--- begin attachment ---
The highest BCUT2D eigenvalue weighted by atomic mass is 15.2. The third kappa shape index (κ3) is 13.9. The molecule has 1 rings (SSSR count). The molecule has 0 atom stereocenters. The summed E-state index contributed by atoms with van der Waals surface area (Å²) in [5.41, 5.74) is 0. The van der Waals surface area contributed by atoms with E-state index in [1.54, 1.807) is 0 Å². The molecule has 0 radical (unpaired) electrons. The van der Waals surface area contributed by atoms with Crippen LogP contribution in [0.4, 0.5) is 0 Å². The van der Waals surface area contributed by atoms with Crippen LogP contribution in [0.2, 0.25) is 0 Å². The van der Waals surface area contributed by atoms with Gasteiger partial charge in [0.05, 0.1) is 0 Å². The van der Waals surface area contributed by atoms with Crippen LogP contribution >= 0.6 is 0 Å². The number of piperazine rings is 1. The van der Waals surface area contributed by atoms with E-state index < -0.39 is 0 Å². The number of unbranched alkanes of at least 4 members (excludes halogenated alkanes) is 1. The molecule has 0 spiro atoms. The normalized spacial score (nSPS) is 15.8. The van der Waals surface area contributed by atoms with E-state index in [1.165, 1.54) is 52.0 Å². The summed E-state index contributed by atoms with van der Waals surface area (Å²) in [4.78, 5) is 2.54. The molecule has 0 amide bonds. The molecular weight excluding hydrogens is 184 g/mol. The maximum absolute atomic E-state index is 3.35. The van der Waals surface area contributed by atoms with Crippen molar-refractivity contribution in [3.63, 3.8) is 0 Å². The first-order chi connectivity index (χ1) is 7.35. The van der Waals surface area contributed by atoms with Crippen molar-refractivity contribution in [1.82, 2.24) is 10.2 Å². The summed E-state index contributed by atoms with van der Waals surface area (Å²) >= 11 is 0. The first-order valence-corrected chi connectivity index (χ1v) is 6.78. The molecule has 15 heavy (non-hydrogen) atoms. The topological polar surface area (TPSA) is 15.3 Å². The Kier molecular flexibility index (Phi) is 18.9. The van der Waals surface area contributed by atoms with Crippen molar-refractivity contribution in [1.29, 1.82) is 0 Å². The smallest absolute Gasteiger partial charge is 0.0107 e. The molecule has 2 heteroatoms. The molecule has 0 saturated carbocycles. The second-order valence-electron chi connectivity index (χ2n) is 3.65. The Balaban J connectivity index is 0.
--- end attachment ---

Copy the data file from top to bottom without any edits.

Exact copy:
The highest BCUT2D eigenvalue weighted by atomic mass is 15.2. The third kappa shape index (κ3) is 13.9. The molecule has 1 rings (SSSR count). The molecule has 0 atom stereocenters. The summed E-state index contributed by atoms with van der Waals surface area (Å²) in [5.41, 5.74) is 0. The van der Waals surface area contributed by atoms with E-state index in [1.54, 1.807) is 0 Å². The molecule has 0 radical (unpaired) electrons. The van der Waals surface area contributed by atoms with Crippen LogP contribution in [0.4, 0.5) is 0 Å². The van der Waals surface area contributed by atoms with Crippen LogP contribution in [0.2, 0.25) is 0 Å². The van der Waals surface area contributed by atoms with Gasteiger partial charge in [0.05, 0.1) is 0 Å². The van der Waals surface area contributed by atoms with Crippen LogP contribution >= 0.6 is 0 Å². The number of piperazine rings is 1. The van der Waals surface area contributed by atoms with E-state index < -0.39 is 0 Å². The number of unbranched alkanes of at least 4 members (excludes halogenated alkanes) is 1. The molecule has 0 spiro atoms. The normalized spacial score (nSPS) is 15.8. The van der Waals surface area contributed by atoms with E-state index in [1.165, 1.54) is 52.0 Å². The summed E-state index contributed by atoms with van der Waals surface area (Å²) in [4.78, 5) is 2.54. The molecule has 0 amide bonds. The molecular weight excluding hydrogens is 184 g/mol. The maximum absolute atomic E-state index is 3.35. The van der Waals surface area contributed by atoms with Crippen molar-refractivity contribution in [3.63, 3.8) is 0 Å². The first-order chi connectivity index (χ1) is 7.35. The van der Waals surface area contributed by atoms with Crippen molar-refractivity contribution in [1.82, 2.24) is 10.2 Å². The summed E-state index contributed by atoms with van der Waals surface area (Å²) >= 11 is 0. The first-order valence-corrected chi connectivity index (χ1v) is 6.78. The molecule has 15 heavy (non-hydrogen) atoms. The topological polar surface area (TPSA) is 15.3 Å². The Kier molecular flexibility index (Phi) is 18.9. The van der Waals surface area contributed by atoms with Crippen molar-refractivity contribution in [1.29, 1.82) is 0 Å². The smallest absolute Gasteiger partial charge is 0.0107 e. The molecule has 2 heteroatoms. The molecule has 0 saturated carbocycles. The second-order valence-electron chi connectivity index (χ2n) is 3.65. The Balaban J connectivity index is 0.